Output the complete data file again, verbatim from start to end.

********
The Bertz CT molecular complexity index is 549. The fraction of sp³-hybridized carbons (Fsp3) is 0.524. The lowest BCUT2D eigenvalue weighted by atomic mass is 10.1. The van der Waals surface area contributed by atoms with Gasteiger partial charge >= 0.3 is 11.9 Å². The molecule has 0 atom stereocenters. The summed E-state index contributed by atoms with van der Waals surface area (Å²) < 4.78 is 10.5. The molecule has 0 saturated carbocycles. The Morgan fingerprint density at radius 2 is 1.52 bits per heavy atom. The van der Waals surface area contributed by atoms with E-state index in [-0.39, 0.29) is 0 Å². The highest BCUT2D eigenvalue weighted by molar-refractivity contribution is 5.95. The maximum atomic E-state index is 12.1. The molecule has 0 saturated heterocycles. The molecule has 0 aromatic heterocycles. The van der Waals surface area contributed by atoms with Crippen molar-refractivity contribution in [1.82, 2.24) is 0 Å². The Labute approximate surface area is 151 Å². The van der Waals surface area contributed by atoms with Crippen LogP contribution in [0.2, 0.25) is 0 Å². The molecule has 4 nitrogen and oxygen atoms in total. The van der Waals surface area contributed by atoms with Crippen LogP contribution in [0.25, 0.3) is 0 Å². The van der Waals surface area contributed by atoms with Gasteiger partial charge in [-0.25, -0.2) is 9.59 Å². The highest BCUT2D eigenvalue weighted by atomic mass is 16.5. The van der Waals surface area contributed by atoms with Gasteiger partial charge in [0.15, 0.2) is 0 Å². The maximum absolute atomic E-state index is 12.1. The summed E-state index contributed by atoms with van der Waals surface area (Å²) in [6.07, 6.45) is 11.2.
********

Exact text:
The Bertz CT molecular complexity index is 549. The fraction of sp³-hybridized carbons (Fsp3) is 0.524. The lowest BCUT2D eigenvalue weighted by atomic mass is 10.1. The van der Waals surface area contributed by atoms with Gasteiger partial charge >= 0.3 is 11.9 Å². The molecule has 0 atom stereocenters. The summed E-state index contributed by atoms with van der Waals surface area (Å²) < 4.78 is 10.5. The molecule has 0 saturated carbocycles. The Morgan fingerprint density at radius 2 is 1.52 bits per heavy atom. The van der Waals surface area contributed by atoms with E-state index in [-0.39, 0.29) is 0 Å². The highest BCUT2D eigenvalue weighted by molar-refractivity contribution is 5.95. The maximum atomic E-state index is 12.1. The molecule has 0 saturated heterocycles. The molecule has 0 aromatic heterocycles. The van der Waals surface area contributed by atoms with Crippen molar-refractivity contribution in [1.82, 2.24) is 0 Å². The Labute approximate surface area is 151 Å². The van der Waals surface area contributed by atoms with Crippen LogP contribution in [0.2, 0.25) is 0 Å². The molecule has 4 nitrogen and oxygen atoms in total. The van der Waals surface area contributed by atoms with Crippen LogP contribution in [0.25, 0.3) is 0 Å². The van der Waals surface area contributed by atoms with Gasteiger partial charge in [-0.25, -0.2) is 9.59 Å². The highest BCUT2D eigenvalue weighted by atomic mass is 16.5. The van der Waals surface area contributed by atoms with Gasteiger partial charge in [0.15, 0.2) is 0 Å². The maximum absolute atomic E-state index is 12.1. The summed E-state index contributed by atoms with van der Waals surface area (Å²) in [6.07, 6.45) is 11.2.